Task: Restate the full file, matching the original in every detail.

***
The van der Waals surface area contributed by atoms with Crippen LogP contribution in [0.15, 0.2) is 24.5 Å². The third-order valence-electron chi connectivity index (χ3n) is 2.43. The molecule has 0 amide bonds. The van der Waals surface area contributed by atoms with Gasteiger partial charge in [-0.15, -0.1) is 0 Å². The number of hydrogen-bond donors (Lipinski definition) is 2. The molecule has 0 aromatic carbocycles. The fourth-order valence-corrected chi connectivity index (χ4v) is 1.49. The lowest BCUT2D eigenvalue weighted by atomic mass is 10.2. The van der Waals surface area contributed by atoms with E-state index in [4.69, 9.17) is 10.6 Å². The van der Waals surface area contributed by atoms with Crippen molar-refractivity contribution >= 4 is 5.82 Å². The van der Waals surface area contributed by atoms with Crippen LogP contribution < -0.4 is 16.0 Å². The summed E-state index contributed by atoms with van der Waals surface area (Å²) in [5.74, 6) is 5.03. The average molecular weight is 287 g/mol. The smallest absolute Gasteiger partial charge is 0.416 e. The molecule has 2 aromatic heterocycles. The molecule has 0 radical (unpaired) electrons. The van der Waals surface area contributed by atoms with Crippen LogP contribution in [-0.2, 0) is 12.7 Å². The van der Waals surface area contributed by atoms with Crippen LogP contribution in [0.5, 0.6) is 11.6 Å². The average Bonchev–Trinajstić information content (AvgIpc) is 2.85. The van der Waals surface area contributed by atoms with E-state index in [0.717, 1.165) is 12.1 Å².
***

The van der Waals surface area contributed by atoms with Crippen LogP contribution in [0.15, 0.2) is 24.5 Å². The third-order valence-electron chi connectivity index (χ3n) is 2.43. The molecule has 0 amide bonds. The van der Waals surface area contributed by atoms with Gasteiger partial charge in [-0.15, -0.1) is 0 Å². The number of hydrogen-bond donors (Lipinski definition) is 2. The molecule has 0 aromatic carbocycles. The fourth-order valence-corrected chi connectivity index (χ4v) is 1.49. The lowest BCUT2D eigenvalue weighted by atomic mass is 10.2. The van der Waals surface area contributed by atoms with E-state index in [4.69, 9.17) is 10.6 Å². The van der Waals surface area contributed by atoms with Crippen molar-refractivity contribution >= 4 is 5.82 Å². The van der Waals surface area contributed by atoms with Crippen LogP contribution < -0.4 is 16.0 Å². The summed E-state index contributed by atoms with van der Waals surface area (Å²) in [5.74, 6) is 5.03. The average molecular weight is 287 g/mol. The smallest absolute Gasteiger partial charge is 0.416 e. The molecule has 2 aromatic heterocycles. The molecule has 0 radical (unpaired) electrons. The van der Waals surface area contributed by atoms with Crippen LogP contribution in [-0.2, 0) is 12.7 Å². The van der Waals surface area contributed by atoms with Crippen LogP contribution in [0.5, 0.6) is 11.6 Å². The average Bonchev–Trinajstić information content (AvgIpc) is 2.85. The van der Waals surface area contributed by atoms with E-state index in [0.717, 1.165) is 12.1 Å².